Nearly 60 percent of the world’s population—more than 4 billion people—can access the internet, and nearly 40 percent use smartphones. At least 99 percent of residents in Qatar, Bahrain and the United Arab Emirates are internet-connected. Internet users in Africa are expanding 20 percent each year.
Filipinos spend the most time online, almost four hours a day; Brazil and Indonesia are fast catching up. Interestingly, the United States, Canada, United Kingdom, Australia and most of Europe log only half the time spent on social media by users in the Middle East, Mexico, and many countries in Africa and South America. Check out the WeAreSocial.com blog for additional info.
Meanwhile, engineers are developing technology that is becoming much less expensive and less reliant on digital infrastructures, so that one day computers likely will be in the hands of virtually everyone in the world, regardless of their socio-economic status or technological sophistication.
Software offering reliable and high-quality instant translations, both written and oral, may help us communicate with people across today’s political, cultural and language barriers. Let your imagination soar as you dream of the possibilities that the future may bring. Think about all the benefits they might bring to the professions of public relations and marketing communication.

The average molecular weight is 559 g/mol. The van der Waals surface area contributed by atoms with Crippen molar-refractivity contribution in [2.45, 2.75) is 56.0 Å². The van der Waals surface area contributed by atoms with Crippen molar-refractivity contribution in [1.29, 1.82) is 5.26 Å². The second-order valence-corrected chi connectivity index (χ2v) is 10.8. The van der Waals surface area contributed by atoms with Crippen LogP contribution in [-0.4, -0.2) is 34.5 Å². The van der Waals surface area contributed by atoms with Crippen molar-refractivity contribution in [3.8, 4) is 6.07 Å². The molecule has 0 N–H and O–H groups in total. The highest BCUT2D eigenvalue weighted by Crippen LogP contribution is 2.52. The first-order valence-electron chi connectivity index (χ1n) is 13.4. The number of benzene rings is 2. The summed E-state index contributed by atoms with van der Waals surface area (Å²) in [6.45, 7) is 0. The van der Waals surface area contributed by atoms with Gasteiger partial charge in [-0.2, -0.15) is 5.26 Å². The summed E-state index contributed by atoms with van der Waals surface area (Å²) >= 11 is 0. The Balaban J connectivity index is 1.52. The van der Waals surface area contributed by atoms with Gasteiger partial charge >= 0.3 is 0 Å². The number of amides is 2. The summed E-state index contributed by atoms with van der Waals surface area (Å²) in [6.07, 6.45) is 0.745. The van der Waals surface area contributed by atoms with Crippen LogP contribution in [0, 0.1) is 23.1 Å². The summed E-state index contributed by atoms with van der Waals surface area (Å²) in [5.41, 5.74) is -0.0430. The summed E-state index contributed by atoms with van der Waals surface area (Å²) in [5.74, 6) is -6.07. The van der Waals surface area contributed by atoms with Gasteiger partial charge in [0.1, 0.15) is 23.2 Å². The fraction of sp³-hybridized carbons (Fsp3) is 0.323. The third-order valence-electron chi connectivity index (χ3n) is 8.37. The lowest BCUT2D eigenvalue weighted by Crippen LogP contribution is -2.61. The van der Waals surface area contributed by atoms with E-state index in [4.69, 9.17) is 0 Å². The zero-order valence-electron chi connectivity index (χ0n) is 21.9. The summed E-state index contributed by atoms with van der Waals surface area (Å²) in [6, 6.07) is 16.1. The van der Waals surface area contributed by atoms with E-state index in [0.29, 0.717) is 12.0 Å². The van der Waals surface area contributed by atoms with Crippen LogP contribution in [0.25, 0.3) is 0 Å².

Yet amid all these visions of what may take place next, the need also will remain for clear, effective, persuasive and ethical writing. That is the basis of Part One of this book, which includes six chapters:
Chapter 1: Writing . . . and What It Means to You.
Writing. It is the most important professional skill for public relations and marketing communications practitioners. Employers complain that job candidates can’t write adequately. Teachers fret that today’s students don’t write as well as their predecessors. In moments of candor, many students admit they are unsure about their writing skill. On the other hand, some are overly confident because their 7th-grade teacher told them they could write well but they never progressed beyond that level.